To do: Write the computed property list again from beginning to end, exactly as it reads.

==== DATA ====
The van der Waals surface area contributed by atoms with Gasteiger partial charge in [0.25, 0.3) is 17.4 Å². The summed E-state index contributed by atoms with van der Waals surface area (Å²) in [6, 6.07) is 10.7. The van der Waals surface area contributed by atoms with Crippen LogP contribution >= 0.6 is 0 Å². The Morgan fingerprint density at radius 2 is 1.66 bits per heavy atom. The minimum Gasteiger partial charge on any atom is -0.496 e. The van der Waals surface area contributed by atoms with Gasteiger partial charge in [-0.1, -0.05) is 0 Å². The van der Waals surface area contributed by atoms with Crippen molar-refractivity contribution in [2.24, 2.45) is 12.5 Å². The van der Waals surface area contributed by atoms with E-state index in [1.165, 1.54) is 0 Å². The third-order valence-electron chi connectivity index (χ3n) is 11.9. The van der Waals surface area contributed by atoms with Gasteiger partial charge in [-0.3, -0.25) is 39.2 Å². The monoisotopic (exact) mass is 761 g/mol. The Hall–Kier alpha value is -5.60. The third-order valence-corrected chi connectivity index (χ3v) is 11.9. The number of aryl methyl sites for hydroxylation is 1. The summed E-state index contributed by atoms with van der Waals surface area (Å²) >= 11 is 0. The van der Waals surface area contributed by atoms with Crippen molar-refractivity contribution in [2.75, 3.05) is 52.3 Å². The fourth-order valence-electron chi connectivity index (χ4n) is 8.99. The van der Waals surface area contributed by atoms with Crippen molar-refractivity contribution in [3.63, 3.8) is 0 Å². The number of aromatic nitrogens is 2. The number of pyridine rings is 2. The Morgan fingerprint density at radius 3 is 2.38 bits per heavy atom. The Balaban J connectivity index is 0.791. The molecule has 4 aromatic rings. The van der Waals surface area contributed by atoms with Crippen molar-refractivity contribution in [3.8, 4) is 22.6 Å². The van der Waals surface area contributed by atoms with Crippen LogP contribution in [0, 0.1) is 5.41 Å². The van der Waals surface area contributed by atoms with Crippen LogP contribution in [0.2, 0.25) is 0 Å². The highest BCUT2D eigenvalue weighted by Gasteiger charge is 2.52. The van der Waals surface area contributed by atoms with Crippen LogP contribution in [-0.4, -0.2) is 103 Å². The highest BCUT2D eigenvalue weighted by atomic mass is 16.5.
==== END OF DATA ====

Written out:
The van der Waals surface area contributed by atoms with Gasteiger partial charge in [0.25, 0.3) is 17.4 Å². The summed E-state index contributed by atoms with van der Waals surface area (Å²) in [6, 6.07) is 10.7. The van der Waals surface area contributed by atoms with Crippen LogP contribution >= 0.6 is 0 Å². The Morgan fingerprint density at radius 2 is 1.66 bits per heavy atom. The minimum Gasteiger partial charge on any atom is -0.496 e. The van der Waals surface area contributed by atoms with Gasteiger partial charge in [-0.1, -0.05) is 0 Å². The van der Waals surface area contributed by atoms with Crippen molar-refractivity contribution in [2.24, 2.45) is 12.5 Å². The van der Waals surface area contributed by atoms with E-state index in [1.165, 1.54) is 0 Å². The third-order valence-electron chi connectivity index (χ3n) is 11.9. The van der Waals surface area contributed by atoms with Gasteiger partial charge in [-0.3, -0.25) is 39.2 Å². The monoisotopic (exact) mass is 761 g/mol. The Hall–Kier alpha value is -5.60. The third-order valence-corrected chi connectivity index (χ3v) is 11.9. The number of aryl methyl sites for hydroxylation is 1. The summed E-state index contributed by atoms with van der Waals surface area (Å²) >= 11 is 0. The van der Waals surface area contributed by atoms with Crippen molar-refractivity contribution in [2.75, 3.05) is 52.3 Å². The fourth-order valence-electron chi connectivity index (χ4n) is 8.99. The van der Waals surface area contributed by atoms with Crippen molar-refractivity contribution in [3.63, 3.8) is 0 Å². The number of aromatic nitrogens is 2. The number of pyridine rings is 2. The Morgan fingerprint density at radius 3 is 2.38 bits per heavy atom. The Balaban J connectivity index is 0.791. The molecule has 4 aromatic rings. The van der Waals surface area contributed by atoms with Crippen molar-refractivity contribution in [3.8, 4) is 22.6 Å². The van der Waals surface area contributed by atoms with Crippen LogP contribution in [0, 0.1) is 5.41 Å². The van der Waals surface area contributed by atoms with Crippen LogP contribution in [0.2, 0.25) is 0 Å². The highest BCUT2D eigenvalue weighted by Gasteiger charge is 2.52. The van der Waals surface area contributed by atoms with Crippen LogP contribution in [-0.4, -0.2) is 103 Å². The highest BCUT2D eigenvalue weighted by atomic mass is 16.5.